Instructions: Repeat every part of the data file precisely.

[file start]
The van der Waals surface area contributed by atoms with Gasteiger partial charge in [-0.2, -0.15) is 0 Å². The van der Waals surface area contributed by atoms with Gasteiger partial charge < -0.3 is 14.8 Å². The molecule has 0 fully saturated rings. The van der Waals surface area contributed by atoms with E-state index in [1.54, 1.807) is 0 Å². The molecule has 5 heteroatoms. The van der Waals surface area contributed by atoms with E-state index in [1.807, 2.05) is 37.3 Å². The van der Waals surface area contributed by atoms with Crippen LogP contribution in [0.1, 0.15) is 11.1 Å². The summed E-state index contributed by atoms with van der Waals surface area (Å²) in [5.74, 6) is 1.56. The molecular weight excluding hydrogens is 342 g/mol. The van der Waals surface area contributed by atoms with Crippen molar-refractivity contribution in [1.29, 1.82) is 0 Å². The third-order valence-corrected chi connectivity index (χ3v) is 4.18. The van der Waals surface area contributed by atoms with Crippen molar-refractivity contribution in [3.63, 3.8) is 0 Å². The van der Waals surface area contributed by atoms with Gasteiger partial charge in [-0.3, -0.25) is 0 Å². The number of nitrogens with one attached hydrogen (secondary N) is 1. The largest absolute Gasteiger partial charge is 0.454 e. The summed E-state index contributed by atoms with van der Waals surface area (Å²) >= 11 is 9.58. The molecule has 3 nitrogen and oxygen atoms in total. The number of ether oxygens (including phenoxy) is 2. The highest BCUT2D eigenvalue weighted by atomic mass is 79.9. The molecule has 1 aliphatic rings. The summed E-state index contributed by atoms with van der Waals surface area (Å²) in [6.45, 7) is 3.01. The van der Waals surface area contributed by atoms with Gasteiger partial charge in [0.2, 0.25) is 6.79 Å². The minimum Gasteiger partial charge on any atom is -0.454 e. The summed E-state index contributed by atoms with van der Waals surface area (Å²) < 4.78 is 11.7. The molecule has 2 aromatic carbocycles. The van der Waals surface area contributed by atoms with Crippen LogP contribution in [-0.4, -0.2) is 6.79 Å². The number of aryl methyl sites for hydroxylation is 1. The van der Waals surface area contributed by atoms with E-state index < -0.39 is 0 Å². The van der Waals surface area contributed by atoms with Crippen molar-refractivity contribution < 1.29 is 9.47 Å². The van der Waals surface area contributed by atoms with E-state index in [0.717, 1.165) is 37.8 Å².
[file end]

The van der Waals surface area contributed by atoms with Gasteiger partial charge in [-0.2, -0.15) is 0 Å². The van der Waals surface area contributed by atoms with Gasteiger partial charge < -0.3 is 14.8 Å². The molecule has 0 fully saturated rings. The van der Waals surface area contributed by atoms with E-state index in [1.54, 1.807) is 0 Å². The molecule has 5 heteroatoms. The van der Waals surface area contributed by atoms with E-state index in [1.807, 2.05) is 37.3 Å². The van der Waals surface area contributed by atoms with Crippen LogP contribution in [0.1, 0.15) is 11.1 Å². The summed E-state index contributed by atoms with van der Waals surface area (Å²) in [5.74, 6) is 1.56. The molecular weight excluding hydrogens is 342 g/mol. The van der Waals surface area contributed by atoms with Crippen molar-refractivity contribution in [1.29, 1.82) is 0 Å². The third-order valence-corrected chi connectivity index (χ3v) is 4.18. The van der Waals surface area contributed by atoms with Crippen molar-refractivity contribution in [3.63, 3.8) is 0 Å². The van der Waals surface area contributed by atoms with Gasteiger partial charge in [-0.3, -0.25) is 0 Å². The number of nitrogens with one attached hydrogen (secondary N) is 1. The largest absolute Gasteiger partial charge is 0.454 e. The summed E-state index contributed by atoms with van der Waals surface area (Å²) >= 11 is 9.58. The molecule has 3 nitrogen and oxygen atoms in total. The number of ether oxygens (including phenoxy) is 2. The highest BCUT2D eigenvalue weighted by atomic mass is 79.9. The molecule has 1 aliphatic rings. The summed E-state index contributed by atoms with van der Waals surface area (Å²) in [6.45, 7) is 3.01. The van der Waals surface area contributed by atoms with Gasteiger partial charge in [0.2, 0.25) is 6.79 Å². The minimum Gasteiger partial charge on any atom is -0.454 e. The summed E-state index contributed by atoms with van der Waals surface area (Å²) < 4.78 is 11.7. The molecule has 2 aromatic carbocycles. The van der Waals surface area contributed by atoms with Crippen LogP contribution in [-0.4, -0.2) is 6.79 Å². The number of aryl methyl sites for hydroxylation is 1. The van der Waals surface area contributed by atoms with E-state index < -0.39 is 0 Å². The van der Waals surface area contributed by atoms with Crippen molar-refractivity contribution < 1.29 is 9.47 Å². The van der Waals surface area contributed by atoms with E-state index in [0.717, 1.165) is 37.8 Å².